Homeowners versus Pokémon Go
"I gotta catch them all" not a legal defense against trespassing
The excitement surrounding Pokémon Go is causing problems for some homeowners as players eager to catch Pokemon trespass onto private property. Police in multiple states have issued warnings to Pokémon Go users to stay away from private and public spaces that they don't have permission to access.
Never in my life have I ever thought that I would type the words #PokemonGO into a police report.— Wyoming, MN Police (@wyomingpd) July 12, 2016
The New York Police Department sent out a notice that not only warned users not to trespass onto private property, but also to refrain from playing the game while driving or biking.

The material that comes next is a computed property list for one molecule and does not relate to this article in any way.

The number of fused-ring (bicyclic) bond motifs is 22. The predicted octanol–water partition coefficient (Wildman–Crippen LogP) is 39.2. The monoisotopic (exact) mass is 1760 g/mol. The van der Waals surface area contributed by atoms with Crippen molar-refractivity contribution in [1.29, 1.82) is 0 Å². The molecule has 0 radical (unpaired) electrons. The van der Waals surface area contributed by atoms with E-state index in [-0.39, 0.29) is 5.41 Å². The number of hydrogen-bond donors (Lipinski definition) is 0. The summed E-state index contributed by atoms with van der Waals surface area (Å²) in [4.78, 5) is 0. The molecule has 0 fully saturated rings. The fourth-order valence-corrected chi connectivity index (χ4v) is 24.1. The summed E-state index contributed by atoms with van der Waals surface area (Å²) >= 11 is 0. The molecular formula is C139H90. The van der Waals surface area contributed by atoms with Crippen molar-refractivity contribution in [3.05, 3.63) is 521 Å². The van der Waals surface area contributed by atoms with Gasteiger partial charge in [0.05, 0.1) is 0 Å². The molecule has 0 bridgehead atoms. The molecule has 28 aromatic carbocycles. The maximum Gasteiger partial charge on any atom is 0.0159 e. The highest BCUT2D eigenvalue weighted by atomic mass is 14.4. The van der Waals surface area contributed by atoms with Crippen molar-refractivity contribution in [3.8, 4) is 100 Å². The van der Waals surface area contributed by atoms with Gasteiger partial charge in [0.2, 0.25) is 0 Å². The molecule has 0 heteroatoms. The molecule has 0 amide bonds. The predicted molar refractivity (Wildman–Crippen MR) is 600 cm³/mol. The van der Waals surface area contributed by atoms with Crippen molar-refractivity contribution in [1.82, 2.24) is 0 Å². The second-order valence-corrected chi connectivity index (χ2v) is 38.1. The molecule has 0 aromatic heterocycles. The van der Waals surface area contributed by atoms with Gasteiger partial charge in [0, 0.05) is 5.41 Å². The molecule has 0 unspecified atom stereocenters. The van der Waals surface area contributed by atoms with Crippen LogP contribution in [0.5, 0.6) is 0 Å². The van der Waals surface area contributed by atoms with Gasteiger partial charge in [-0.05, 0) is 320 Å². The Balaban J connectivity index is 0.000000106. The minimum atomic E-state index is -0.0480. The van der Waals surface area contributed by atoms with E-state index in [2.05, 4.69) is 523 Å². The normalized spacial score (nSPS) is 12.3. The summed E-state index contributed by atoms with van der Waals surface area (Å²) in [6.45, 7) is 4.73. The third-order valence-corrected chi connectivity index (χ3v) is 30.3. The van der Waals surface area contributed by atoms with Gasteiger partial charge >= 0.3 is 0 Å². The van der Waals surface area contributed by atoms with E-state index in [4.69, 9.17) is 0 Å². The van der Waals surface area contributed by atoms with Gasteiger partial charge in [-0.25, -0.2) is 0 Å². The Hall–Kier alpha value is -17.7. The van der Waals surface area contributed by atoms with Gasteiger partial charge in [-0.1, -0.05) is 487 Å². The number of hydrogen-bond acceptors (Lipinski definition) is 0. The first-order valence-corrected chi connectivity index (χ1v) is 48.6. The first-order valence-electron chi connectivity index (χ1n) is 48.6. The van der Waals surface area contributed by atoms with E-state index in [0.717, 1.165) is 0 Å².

An article by Clara Lundh for CNN detailed how one man's home was marked as a Pokémon gym, a place where people can train their creatures. The homeowner, Boon Sheridan, noticed a steady stream of cars blocking his driveway, and people hanging out in his yard, all waving their smart-phones.
Woohoo! I met the owner of my gym. Nice guy. pic.twitter.com/uujdC3JYbA— Boon Sheridan (@boonerang) July 10, 2016
While this man took it in good humor, and even posed for pictures with some people who came to “train” at his gym, not all experiences have turned out like his.
As an article in Quartz explained, "'I was collecting Pokémon' is not a legal defense against a charge of trespass, so be sure that you have permission to enter an area or building."